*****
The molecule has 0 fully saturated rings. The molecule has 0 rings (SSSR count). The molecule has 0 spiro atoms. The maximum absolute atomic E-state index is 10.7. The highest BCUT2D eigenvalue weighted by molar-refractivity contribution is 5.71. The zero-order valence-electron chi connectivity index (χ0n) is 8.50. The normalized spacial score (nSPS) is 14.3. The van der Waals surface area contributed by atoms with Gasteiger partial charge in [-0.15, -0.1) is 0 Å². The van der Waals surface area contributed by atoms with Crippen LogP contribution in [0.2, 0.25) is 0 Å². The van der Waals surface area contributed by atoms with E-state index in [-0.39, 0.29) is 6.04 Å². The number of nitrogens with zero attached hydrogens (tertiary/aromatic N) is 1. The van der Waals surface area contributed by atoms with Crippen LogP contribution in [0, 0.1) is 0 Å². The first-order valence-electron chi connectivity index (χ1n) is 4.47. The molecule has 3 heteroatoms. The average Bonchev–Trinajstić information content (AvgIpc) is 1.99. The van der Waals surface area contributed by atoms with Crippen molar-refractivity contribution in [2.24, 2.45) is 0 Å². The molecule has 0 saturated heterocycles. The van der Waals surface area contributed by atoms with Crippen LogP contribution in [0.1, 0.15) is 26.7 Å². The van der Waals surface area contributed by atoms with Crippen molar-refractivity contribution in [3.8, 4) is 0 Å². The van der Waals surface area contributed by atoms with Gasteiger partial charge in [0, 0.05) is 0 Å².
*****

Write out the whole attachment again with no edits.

The molecule has 0 fully saturated rings. The molecule has 0 rings (SSSR count). The molecule has 0 spiro atoms. The maximum absolute atomic E-state index is 10.7. The highest BCUT2D eigenvalue weighted by molar-refractivity contribution is 5.71. The zero-order valence-electron chi connectivity index (χ0n) is 8.50. The normalized spacial score (nSPS) is 14.3. The van der Waals surface area contributed by atoms with Gasteiger partial charge in [-0.15, -0.1) is 0 Å². The van der Waals surface area contributed by atoms with Crippen LogP contribution in [0.2, 0.25) is 0 Å². The van der Waals surface area contributed by atoms with E-state index in [-0.39, 0.29) is 6.04 Å². The number of nitrogens with zero attached hydrogens (tertiary/aromatic N) is 1. The van der Waals surface area contributed by atoms with Crippen LogP contribution in [0, 0.1) is 0 Å². The first-order valence-electron chi connectivity index (χ1n) is 4.47. The molecule has 3 heteroatoms. The average Bonchev–Trinajstić information content (AvgIpc) is 1.99. The van der Waals surface area contributed by atoms with Crippen molar-refractivity contribution in [2.24, 2.45) is 0 Å². The molecule has 0 saturated heterocycles. The van der Waals surface area contributed by atoms with Crippen LogP contribution in [0.1, 0.15) is 26.7 Å². The van der Waals surface area contributed by atoms with Crippen molar-refractivity contribution in [3.8, 4) is 0 Å². The van der Waals surface area contributed by atoms with Gasteiger partial charge in [0, 0.05) is 0 Å².